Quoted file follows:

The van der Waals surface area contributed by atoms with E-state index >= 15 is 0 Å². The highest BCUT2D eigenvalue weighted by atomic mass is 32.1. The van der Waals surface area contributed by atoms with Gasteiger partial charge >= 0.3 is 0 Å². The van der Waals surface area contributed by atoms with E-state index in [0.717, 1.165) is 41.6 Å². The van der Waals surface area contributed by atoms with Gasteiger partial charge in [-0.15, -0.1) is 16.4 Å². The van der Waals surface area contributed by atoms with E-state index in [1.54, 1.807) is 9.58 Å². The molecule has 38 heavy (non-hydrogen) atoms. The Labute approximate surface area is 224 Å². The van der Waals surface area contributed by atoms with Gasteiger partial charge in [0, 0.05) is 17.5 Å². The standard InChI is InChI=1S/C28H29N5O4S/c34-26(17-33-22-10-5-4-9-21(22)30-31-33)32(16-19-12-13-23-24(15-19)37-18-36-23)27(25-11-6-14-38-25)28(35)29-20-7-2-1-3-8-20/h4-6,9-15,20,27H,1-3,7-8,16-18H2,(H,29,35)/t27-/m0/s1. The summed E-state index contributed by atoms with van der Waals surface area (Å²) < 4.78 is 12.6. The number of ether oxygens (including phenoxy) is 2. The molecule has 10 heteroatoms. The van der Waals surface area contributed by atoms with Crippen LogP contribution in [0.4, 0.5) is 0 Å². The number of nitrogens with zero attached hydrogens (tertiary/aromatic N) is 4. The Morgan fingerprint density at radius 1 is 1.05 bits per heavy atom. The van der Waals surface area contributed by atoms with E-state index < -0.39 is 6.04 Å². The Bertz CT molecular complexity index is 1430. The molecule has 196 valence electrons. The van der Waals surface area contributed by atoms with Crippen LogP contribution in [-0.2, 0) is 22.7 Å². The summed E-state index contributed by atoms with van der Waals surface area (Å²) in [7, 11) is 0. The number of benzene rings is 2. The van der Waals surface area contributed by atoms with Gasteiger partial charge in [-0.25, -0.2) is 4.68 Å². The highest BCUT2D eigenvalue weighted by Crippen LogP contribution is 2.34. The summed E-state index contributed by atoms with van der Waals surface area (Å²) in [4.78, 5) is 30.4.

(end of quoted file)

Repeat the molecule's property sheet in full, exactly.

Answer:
The van der Waals surface area contributed by atoms with E-state index >= 15 is 0 Å². The highest BCUT2D eigenvalue weighted by atomic mass is 32.1. The van der Waals surface area contributed by atoms with Gasteiger partial charge >= 0.3 is 0 Å². The van der Waals surface area contributed by atoms with E-state index in [0.717, 1.165) is 41.6 Å². The van der Waals surface area contributed by atoms with Gasteiger partial charge in [-0.15, -0.1) is 16.4 Å². The van der Waals surface area contributed by atoms with E-state index in [1.54, 1.807) is 9.58 Å². The molecule has 38 heavy (non-hydrogen) atoms. The Labute approximate surface area is 224 Å². The van der Waals surface area contributed by atoms with Gasteiger partial charge in [0, 0.05) is 17.5 Å². The standard InChI is InChI=1S/C28H29N5O4S/c34-26(17-33-22-10-5-4-9-21(22)30-31-33)32(16-19-12-13-23-24(15-19)37-18-36-23)27(25-11-6-14-38-25)28(35)29-20-7-2-1-3-8-20/h4-6,9-15,20,27H,1-3,7-8,16-18H2,(H,29,35)/t27-/m0/s1. The summed E-state index contributed by atoms with van der Waals surface area (Å²) < 4.78 is 12.6. The number of ether oxygens (including phenoxy) is 2. The molecule has 10 heteroatoms. The van der Waals surface area contributed by atoms with Crippen LogP contribution in [0.4, 0.5) is 0 Å². The number of nitrogens with zero attached hydrogens (tertiary/aromatic N) is 4. The Morgan fingerprint density at radius 1 is 1.05 bits per heavy atom. The van der Waals surface area contributed by atoms with E-state index < -0.39 is 6.04 Å². The Bertz CT molecular complexity index is 1430. The molecule has 196 valence electrons. The van der Waals surface area contributed by atoms with Crippen LogP contribution in [-0.2, 0) is 22.7 Å². The summed E-state index contributed by atoms with van der Waals surface area (Å²) in [7, 11) is 0. The number of benzene rings is 2. The van der Waals surface area contributed by atoms with Gasteiger partial charge in [-0.25, -0.2) is 4.68 Å². The highest BCUT2D eigenvalue weighted by Crippen LogP contribution is 2.34. The summed E-state index contributed by atoms with van der Waals surface area (Å²) in [4.78, 5) is 30.4.